If you’re a Black Brit and haven’t read Noughts and Crosses you most definitely have heard of the book. The infamous trilogy falls under the fictional dystopian genre which has an alternative history of race and racism. In this book series, White people (Noughts) are second class citizens whereas Black people (Crosses) have the privilege. This book had a profound effect on not only my love for literature but the way I perceived race. I started reading the trilogy when I was around 11 and was automatically taken back by how incredible the story was. I’ll admit I didn’t know Sephy was Black until I read it for the second time (Don’t judge me). But that was a true testament to how conditioned I was to believe that those with privilege were White and why this story is so compelling. I ended up finishing the trilogy when I was 17 so to have another book in this series at the age of 23 is exciting, to say the least.
Seeing how in love I was (and still am) with the trilogy I made sure to attend this event, especially as Malorie was in discussion with Tobi Kyeremateng. If you’re familiar with the Black Ticket Project you should be aware of Tobi. She is an award-winning theatre producer who is continuously breaking the glass ceiling for Black people in the theatre. Having Tobi interview Malorie spoke to the way literature and the theatre world are changing.
When I walked into Queen Elizabeth Hall at the Southbank Centre I saw a diverse crowd of people. From young to old, white and black everyone was buzzing to see Malorie. Seeing how diverse the audience was dispelled the myth that Black authors can’t tell stories about race or racism for large audiences. The event started off with a reading by Paterson Joesph who plays Kamal Hadley in the BBC series of Noughts and Crosses. He goes on to read chapter 14 of Noughts and Crosses which featured Callum talking about his experiences of being a cross. This was a perfect way to start off the evening. For previous readers of the book, it reminded us why we fell in love with the story. For those who haven’t read the book, it gave a small yet significant snippet of what the trilogy is about.
After the reading was finished, Tobi and Malorie made their way to the stage and the discussion began. Tobi started off by saying she was “gassed” to be speaking to Blackman which I thought was brilliant. Throughout the discussion, there were various themes and topics that were explored. From the get-go, Malorie didn’t hold back as she shares her experiences of being a black writer and how Noughts and Crosses came about.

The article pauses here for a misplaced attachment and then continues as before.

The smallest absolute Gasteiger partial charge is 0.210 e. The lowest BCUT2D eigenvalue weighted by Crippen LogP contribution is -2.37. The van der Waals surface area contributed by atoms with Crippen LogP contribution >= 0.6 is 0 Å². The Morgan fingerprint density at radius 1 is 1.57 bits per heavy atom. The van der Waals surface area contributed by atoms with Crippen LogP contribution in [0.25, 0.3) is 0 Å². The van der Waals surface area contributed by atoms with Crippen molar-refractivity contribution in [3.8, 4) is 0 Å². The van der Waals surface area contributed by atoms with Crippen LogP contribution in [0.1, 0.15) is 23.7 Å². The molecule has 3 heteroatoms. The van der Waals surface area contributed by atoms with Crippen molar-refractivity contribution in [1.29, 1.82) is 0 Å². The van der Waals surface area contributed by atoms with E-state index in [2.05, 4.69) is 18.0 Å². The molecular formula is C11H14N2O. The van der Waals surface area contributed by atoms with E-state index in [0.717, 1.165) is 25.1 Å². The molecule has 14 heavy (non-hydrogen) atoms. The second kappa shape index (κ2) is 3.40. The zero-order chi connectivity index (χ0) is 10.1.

“From the time I started writing I was being criticised for not writing about racism. It was as if as a black writer that was the thing I was only allowed to write about.”
Though Blackman is predominantly known for Noughts and Crosses, this was her 50th book. Before the release of the trilogy, Malorie was known for books such as Pig-Heart Boy, Cloud Busting and Noble Conflict. ‘It was around the time of the Stephen Lawerence case and seeing the way the Lawerence family were treated made me so angry. I thought I want to write about racism and I want to write about slavery and the legacy of slavery”.
She also touched on her resilience and how hard it was to break into the publishing world. “When I knew I wanted to write I had friends and some family telling me I was wasting my time as they don’t publish Black people in this country and I’d never get published.” “It took 8 or 9 books sent out to publishers, over two years and over 82 rejection letters later before a publisher finally said yes.”
One of my favourite anecdotes from the discussion was Malorie meeting author Alice Walker. “Alice Walker came to London to promote her latest book and she was doing a signing. So I stood in the queue for two and a half hours and got to the front and asked, “Can you please write don’t give up” and she said, “I can’t write that, what does that mean?” And I said said “I want to be a writer but I keep getting so many rejection letters” and she looked at me and said “Don’t you dare give up” and she wrote it in my book. Before the talk came to a close we were joined by two of the actors in the BBC series who briefly spoke about their experiences shooting the series. Josh Dylan (who plays Jude) said whilst filming he felt that “It was such an emotional story and we all felt that on set. It felt much bigger and important so it was joyous.” After this, we saw a small snippet of the BBC series which looks so different from the book but from what I saw, it looks like it’s going to be excellent.
Finally, the evening ended with a book signing with Blackman. Though the first book was released in 2001, it’s still immensely popular today. There was a large crowd of children who attended the talk. Watching so many children there and asking questions reminds me of the power of books and the power of story-telling.
Whilst I was in the queue waiting to get my book signed I overheard a young black girl wanting to ask Malorie about character development and how she can improve her writing skills. Things like this are the reason why black storytellers are so important. Malorie has and is continuing to influence a generation of new black storytellers. I haven’t read Crossfire yet but I am beyond excited to read it.